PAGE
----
How to Treat Respiratory Tract Infections in Cattle?
Aug. 13, 2021
Cold weather is not only bad for the people caring for the animals, but also for the animals themselves. Consider respiratory disease (pneumonia) in cows. It's not just our imagination that cold temperatures often lead to an increase in sick calves; there is a physiological reason why cold weather increases the risk of respiratory disease.
Cold weather promotes the growth of certain respiratory bacteria inside the calf's nose and upper respiratory tract. The more bacteria present in the upper respiratory tract, the more likely they are to reach the lower lungs and cause pneumonia. Cold weather also thickens mucus and impairs the work of the "ciliary escalator" - the ciliated cellular structures that sweep bacteria and foreign matter from the lower respiratory tract into the throat and are coughed up. All of these factors can increase the risk of pneumonia in calves.
Carprofen injection is a non-narcotic, non-steroidal anti-inflammatory drug with analgesic and antipyretic activity comparable to indomethacin in animal models. Carprofen is a non-steroidal anti-inflammatory drug (NSAID) of the propionic acid class. Like other non-steroidal anti-inflammatory drugs, the mechanism of action of carprofen is thought to be related to the inhibition of cyclooxygenase activity. A number of studies have shown that Carprofen has a regulatory effect on both humoral and cellular immune responses.
Detection and Prevention
The importance of obtaining fresh air in the calf housing through proper ventilation - a goal that can conflict with efforts to protect calves from cold temperatures. Providing dry bedding and adequate nutrition is an important strategy to help calves cope with cold temperatures.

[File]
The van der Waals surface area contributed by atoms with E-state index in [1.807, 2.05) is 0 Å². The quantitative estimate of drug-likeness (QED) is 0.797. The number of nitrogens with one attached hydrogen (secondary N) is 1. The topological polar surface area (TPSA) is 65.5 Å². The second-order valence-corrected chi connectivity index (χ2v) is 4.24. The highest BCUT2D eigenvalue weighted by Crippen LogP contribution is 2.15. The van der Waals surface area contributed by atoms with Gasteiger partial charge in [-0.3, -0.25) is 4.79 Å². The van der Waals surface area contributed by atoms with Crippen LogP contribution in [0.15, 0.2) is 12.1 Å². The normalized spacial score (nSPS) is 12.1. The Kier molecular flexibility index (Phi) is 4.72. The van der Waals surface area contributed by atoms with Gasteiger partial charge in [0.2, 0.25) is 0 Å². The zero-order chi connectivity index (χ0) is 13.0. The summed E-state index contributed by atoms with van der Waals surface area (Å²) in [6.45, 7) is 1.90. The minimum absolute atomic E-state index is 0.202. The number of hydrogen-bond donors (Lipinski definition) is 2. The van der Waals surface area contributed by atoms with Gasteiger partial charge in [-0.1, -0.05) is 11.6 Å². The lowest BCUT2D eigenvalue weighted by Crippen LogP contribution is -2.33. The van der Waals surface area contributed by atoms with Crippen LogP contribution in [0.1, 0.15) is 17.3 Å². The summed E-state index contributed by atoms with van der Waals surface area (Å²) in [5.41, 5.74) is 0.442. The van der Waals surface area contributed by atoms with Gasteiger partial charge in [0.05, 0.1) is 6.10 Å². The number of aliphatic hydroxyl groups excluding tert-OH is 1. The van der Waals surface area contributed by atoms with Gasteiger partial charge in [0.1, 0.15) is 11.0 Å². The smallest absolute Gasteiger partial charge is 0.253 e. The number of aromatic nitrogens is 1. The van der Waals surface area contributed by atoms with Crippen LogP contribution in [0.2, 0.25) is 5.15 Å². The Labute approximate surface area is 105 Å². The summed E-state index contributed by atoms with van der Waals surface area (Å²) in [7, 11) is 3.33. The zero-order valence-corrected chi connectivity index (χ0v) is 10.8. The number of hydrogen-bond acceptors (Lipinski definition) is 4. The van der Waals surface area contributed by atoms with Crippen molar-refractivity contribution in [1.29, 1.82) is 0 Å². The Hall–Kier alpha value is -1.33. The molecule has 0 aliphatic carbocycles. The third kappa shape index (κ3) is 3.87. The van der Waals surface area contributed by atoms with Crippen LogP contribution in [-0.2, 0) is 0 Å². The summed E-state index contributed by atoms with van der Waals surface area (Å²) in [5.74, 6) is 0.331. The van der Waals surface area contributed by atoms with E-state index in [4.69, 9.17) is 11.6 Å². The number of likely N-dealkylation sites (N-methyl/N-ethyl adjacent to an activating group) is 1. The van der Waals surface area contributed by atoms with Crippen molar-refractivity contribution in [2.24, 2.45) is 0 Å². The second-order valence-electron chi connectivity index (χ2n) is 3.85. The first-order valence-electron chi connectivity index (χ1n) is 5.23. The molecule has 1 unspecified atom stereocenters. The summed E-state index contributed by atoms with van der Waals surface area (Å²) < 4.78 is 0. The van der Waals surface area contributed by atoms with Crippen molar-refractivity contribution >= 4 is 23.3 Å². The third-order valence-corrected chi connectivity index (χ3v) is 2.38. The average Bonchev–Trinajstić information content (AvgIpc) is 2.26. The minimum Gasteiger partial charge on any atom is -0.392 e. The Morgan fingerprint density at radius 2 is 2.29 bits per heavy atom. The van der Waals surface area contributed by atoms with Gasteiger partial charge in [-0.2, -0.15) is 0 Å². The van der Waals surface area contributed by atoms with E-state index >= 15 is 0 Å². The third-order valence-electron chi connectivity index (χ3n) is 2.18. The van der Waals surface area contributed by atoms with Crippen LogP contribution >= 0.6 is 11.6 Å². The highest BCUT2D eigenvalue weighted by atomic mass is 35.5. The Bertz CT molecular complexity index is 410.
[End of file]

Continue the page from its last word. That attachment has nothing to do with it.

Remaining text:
Risk: The increased risk of respiratory disease following cold weather should prompt janitors to pay more attention to calf health. Early detection and treatment are important for the calf's immediate health as well as her long-term production. There is evidence that cows treated multiple times for respiratory disease as calves produce 10% less milk in the first lactation and 15% less in the second lactation. These effects on milk production have not been confirmed in heifers treated only once, highlighting the importance of effective and timely treatment. Heifers with pneumonia at first calving were, on average, older compared to heifers without disease.
Antibiotics effective against Mannheimia, Histoplasma and Bartonella are the hallmark of treatment for respiratory disease in heifers. Many drugs (available by veterinary prescription) have been shown to be effective against respiratory pathogens. Since no single drug has been shown to be effective in all cases, the choice of antibiotic should be guided by veterinary consultation and, if possible, by previous bacterial culture and antibiotic susceptibility results from calves. Nasal swabs should be used with caution to identify pathogens and guide treatment, but may be informative in some cases. Lung cultures from calves that died of pneumonia may be more useful, but their representativeness for future calf herds should be carefully considered.
Pneumonia and other infections caused by Mycoplasma bovis are particularly difficult to treat. Antibiotics labeled for mycoplasma should be used and may require extended treatment. Identification of mycoplasmas by laboratory testing is a valuable piece of information that can help inform treatment and prognosis.
Carprofen injection is used as an auxiliary agent of antibacterial drugs for the treatment of bovine infectious respiratory diseases and acute mastitis.
Supportive care through anti-inflammatory medications, injectable vitamin supplements and oral electrolytes can also prove valuable in helping to treat pneumonia in sick calves. In the event of an outbreak, your veterinarian may recommend an intranasal vaccine to boost the immune response. Providing sick calves with extra bedding and calf coats will help them maintain body temperature. Sick calves should not be denied milk, as energy and protein are necessary for them to cope with infection. Dividing the required daily feeding into more frequent small feeds may help calves with lung problems "catch their breath" more easily during feedings.
When prevention efforts fail, early detection and effective treatment of respiratory disease can improve the chances of calves surviving respiratory disease and their productivity as heifers. Work with your veterinarian to improve these aspects of your operation, and pay close attention to your calves during the cold winter months when temperatures are stable.